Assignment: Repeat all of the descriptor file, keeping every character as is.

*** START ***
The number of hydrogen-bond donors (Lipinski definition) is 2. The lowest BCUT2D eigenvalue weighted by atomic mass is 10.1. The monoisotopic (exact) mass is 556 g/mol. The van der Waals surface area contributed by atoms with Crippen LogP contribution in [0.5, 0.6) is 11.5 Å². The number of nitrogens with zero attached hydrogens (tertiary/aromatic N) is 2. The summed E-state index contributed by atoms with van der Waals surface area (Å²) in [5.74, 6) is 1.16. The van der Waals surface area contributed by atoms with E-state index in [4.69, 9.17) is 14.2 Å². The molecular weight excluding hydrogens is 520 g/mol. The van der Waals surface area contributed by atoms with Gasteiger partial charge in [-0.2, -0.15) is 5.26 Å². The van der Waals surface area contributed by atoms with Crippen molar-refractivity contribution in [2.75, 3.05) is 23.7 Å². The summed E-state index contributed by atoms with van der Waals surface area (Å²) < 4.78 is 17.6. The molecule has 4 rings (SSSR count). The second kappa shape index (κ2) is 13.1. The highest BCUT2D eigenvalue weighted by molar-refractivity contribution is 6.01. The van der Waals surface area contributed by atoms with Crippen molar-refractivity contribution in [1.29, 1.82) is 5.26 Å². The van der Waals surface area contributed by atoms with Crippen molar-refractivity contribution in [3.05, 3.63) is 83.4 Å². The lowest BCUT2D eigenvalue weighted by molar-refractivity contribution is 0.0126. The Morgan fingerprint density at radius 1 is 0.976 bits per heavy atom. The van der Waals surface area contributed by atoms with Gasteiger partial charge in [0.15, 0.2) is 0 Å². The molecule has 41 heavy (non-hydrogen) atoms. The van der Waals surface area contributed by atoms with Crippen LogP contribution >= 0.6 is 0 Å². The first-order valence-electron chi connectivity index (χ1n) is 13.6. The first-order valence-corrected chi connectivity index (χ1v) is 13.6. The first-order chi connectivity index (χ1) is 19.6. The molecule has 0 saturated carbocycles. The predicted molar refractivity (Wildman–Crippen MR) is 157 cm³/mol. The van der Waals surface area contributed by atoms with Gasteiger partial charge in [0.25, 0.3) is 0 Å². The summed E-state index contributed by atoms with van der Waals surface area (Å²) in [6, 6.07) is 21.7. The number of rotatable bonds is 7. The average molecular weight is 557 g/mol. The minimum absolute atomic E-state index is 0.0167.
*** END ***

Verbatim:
The number of hydrogen-bond donors (Lipinski definition) is 2. The lowest BCUT2D eigenvalue weighted by atomic mass is 10.1. The monoisotopic (exact) mass is 556 g/mol. The van der Waals surface area contributed by atoms with Crippen LogP contribution in [0.5, 0.6) is 11.5 Å². The number of nitrogens with zero attached hydrogens (tertiary/aromatic N) is 2. The summed E-state index contributed by atoms with van der Waals surface area (Å²) in [5.74, 6) is 1.16. The van der Waals surface area contributed by atoms with E-state index in [4.69, 9.17) is 14.2 Å². The molecular weight excluding hydrogens is 520 g/mol. The van der Waals surface area contributed by atoms with Gasteiger partial charge in [-0.2, -0.15) is 5.26 Å². The van der Waals surface area contributed by atoms with Crippen molar-refractivity contribution in [2.75, 3.05) is 23.7 Å². The summed E-state index contributed by atoms with van der Waals surface area (Å²) < 4.78 is 17.6. The molecule has 4 rings (SSSR count). The second kappa shape index (κ2) is 13.1. The highest BCUT2D eigenvalue weighted by molar-refractivity contribution is 6.01. The van der Waals surface area contributed by atoms with Crippen molar-refractivity contribution in [1.29, 1.82) is 5.26 Å². The van der Waals surface area contributed by atoms with Crippen molar-refractivity contribution in [3.05, 3.63) is 83.4 Å². The lowest BCUT2D eigenvalue weighted by molar-refractivity contribution is 0.0126. The Morgan fingerprint density at radius 1 is 0.976 bits per heavy atom. The van der Waals surface area contributed by atoms with Gasteiger partial charge in [0.15, 0.2) is 0 Å². The molecule has 41 heavy (non-hydrogen) atoms. The van der Waals surface area contributed by atoms with Crippen LogP contribution >= 0.6 is 0 Å². The first-order valence-electron chi connectivity index (χ1n) is 13.6. The first-order valence-corrected chi connectivity index (χ1v) is 13.6. The first-order chi connectivity index (χ1) is 19.6. The molecule has 0 saturated carbocycles. The predicted molar refractivity (Wildman–Crippen MR) is 157 cm³/mol. The van der Waals surface area contributed by atoms with Gasteiger partial charge in [0.25, 0.3) is 0 Å². The summed E-state index contributed by atoms with van der Waals surface area (Å²) in [6, 6.07) is 21.7. The number of rotatable bonds is 7. The average molecular weight is 557 g/mol. The minimum absolute atomic E-state index is 0.0167.